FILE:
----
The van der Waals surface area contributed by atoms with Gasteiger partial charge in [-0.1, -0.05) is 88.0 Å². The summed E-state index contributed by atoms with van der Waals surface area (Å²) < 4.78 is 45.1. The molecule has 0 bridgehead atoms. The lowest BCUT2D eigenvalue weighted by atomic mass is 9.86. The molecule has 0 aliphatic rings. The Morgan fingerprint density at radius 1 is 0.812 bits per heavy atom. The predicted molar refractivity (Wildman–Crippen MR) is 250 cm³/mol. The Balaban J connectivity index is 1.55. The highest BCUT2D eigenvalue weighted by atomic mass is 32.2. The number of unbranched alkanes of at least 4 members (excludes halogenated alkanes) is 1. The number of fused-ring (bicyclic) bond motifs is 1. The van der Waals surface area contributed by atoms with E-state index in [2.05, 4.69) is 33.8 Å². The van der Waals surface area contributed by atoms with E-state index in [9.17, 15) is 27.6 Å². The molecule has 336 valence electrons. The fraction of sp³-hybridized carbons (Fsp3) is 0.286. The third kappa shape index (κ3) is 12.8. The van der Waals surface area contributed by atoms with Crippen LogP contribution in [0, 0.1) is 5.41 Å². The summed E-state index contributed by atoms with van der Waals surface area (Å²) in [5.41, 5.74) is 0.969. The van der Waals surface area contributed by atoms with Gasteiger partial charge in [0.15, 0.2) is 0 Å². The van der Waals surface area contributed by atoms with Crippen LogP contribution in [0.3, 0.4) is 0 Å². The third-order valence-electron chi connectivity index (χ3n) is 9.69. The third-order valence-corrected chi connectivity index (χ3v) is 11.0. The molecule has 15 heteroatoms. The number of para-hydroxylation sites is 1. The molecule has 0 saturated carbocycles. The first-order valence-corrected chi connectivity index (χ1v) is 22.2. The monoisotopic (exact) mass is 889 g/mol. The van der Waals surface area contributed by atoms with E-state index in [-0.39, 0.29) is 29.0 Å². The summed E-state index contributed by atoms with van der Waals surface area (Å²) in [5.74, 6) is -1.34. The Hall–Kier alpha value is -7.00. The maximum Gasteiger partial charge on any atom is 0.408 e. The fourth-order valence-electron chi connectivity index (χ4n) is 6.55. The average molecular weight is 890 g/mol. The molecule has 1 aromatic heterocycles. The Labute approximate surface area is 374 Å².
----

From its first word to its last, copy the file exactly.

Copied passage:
The van der Waals surface area contributed by atoms with Gasteiger partial charge in [-0.1, -0.05) is 88.0 Å². The summed E-state index contributed by atoms with van der Waals surface area (Å²) < 4.78 is 45.1. The molecule has 0 bridgehead atoms. The lowest BCUT2D eigenvalue weighted by atomic mass is 9.86. The molecule has 0 aliphatic rings. The Morgan fingerprint density at radius 1 is 0.812 bits per heavy atom. The predicted molar refractivity (Wildman–Crippen MR) is 250 cm³/mol. The Balaban J connectivity index is 1.55. The highest BCUT2D eigenvalue weighted by atomic mass is 32.2. The number of unbranched alkanes of at least 4 members (excludes halogenated alkanes) is 1. The number of fused-ring (bicyclic) bond motifs is 1. The van der Waals surface area contributed by atoms with E-state index in [2.05, 4.69) is 33.8 Å². The van der Waals surface area contributed by atoms with E-state index in [9.17, 15) is 27.6 Å². The molecule has 336 valence electrons. The fraction of sp³-hybridized carbons (Fsp3) is 0.286. The third kappa shape index (κ3) is 12.8. The van der Waals surface area contributed by atoms with Crippen LogP contribution in [0, 0.1) is 5.41 Å². The summed E-state index contributed by atoms with van der Waals surface area (Å²) in [5.41, 5.74) is 0.969. The van der Waals surface area contributed by atoms with Gasteiger partial charge in [0.15, 0.2) is 0 Å². The van der Waals surface area contributed by atoms with Crippen LogP contribution in [0.3, 0.4) is 0 Å². The third-order valence-electron chi connectivity index (χ3n) is 9.69. The third-order valence-corrected chi connectivity index (χ3v) is 11.0. The molecule has 15 heteroatoms. The number of para-hydroxylation sites is 1. The molecule has 0 saturated carbocycles. The first-order valence-corrected chi connectivity index (χ1v) is 22.2. The monoisotopic (exact) mass is 889 g/mol. The van der Waals surface area contributed by atoms with E-state index in [-0.39, 0.29) is 29.0 Å². The summed E-state index contributed by atoms with van der Waals surface area (Å²) in [5.74, 6) is -1.34. The Hall–Kier alpha value is -7.00. The maximum Gasteiger partial charge on any atom is 0.408 e. The fourth-order valence-electron chi connectivity index (χ4n) is 6.55. The average molecular weight is 890 g/mol. The molecule has 1 aromatic heterocycles. The Labute approximate surface area is 374 Å².